By the end of May, an estimated 385,000 people had died as a direct result of the coronavirus as the deadly infection swept across the globe.
But researchers have found the total loss of life was much higher.
New research from the Imperial College London reveals there have been 206,000 previously unreported deaths in 19 European countries as well as Australia and New Zealand.
Spain, England and Wales were the worst-hit nations with nearly 100 excess deaths per 100,000 people. It’s an increase of 37% for England and Wales and 38% for Spain, relative to levels without a pandemic.
Professor Hamish McCallum from Griffith University says the important paper helps clear the controversy surrounding whether people die “from coronavirus” or “with coronavirus” and instead captures overall impact.
“Using ‘excess deaths’ to estimate the impact of the pandemic gets around this problem,” he says.
“The idea is to compare the number of deaths from all causes this year with the number of deaths over the same months in the last few years. The difference between the two numbers is the ‘excess deaths’.”
“If COVID is causing lots of deaths, even if it is undiagnosed or death is attributed to other factors, it will appear as excess deaths.”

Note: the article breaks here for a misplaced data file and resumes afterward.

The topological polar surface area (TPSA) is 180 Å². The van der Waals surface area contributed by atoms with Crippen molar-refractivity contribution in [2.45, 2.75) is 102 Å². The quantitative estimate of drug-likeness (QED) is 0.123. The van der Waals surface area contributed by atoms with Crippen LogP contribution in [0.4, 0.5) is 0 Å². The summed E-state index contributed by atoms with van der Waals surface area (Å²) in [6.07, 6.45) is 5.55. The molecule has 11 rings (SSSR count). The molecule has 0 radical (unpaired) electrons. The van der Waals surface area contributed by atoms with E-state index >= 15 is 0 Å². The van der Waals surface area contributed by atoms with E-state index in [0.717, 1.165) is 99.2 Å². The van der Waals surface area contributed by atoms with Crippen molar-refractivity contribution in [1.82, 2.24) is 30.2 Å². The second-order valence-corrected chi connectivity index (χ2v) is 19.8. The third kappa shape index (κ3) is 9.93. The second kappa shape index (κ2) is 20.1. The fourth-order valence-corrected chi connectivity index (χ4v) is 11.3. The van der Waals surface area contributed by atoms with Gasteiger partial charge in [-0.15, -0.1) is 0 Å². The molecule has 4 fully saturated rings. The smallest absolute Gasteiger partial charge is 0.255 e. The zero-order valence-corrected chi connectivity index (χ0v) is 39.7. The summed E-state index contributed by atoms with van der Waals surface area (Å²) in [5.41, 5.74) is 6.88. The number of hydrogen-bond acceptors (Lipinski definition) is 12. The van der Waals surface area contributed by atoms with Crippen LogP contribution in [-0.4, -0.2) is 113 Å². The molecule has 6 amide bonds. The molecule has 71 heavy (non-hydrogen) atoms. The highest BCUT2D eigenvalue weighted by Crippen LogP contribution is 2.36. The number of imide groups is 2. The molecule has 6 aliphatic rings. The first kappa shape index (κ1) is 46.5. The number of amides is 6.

While the study doesn’t determine why there are such significant differences between similar countries, the authors speculate it is linked to three broad areas which urgently require further research.
The authors of the report published in Nature Medicine wrote the timing, duration, and severity of lockdown periods played a central role.
“This is mostly due to the fact that delayed or ineffective partial lockdown measures failed to limit the spread of the virus, which resulted in exponentially increasing number of people getting infected, ultimately resulting in higher mortality.”
“Also, extent and availability of testing as well as the effectiveness of tracing and isolation of contacts likely contributed significantly to the overall mortality.
Secondly, the differences between public health effectiveness vary wildly country to country despite similar funding levels.
And finally, authors suggested that lockdowns, timely initiated, reduced mortality from COVID-19 as they limited the number of infected individuals.
However, other experts said the study’s findings came with a caveat.
“Lockdowns undoubtedly have significant negative short- and long-term consequences, including adverse psychological and economic effects,” Dr Alex Polyakov, an epidemiologist at the University of Melbourne said.
“A lockdown strategy should be the mechanism of last resort and can largely be avoided, or significantly shortened, if effective testing, tracing, and isolation measures are in place,” Dr Polyakov warned.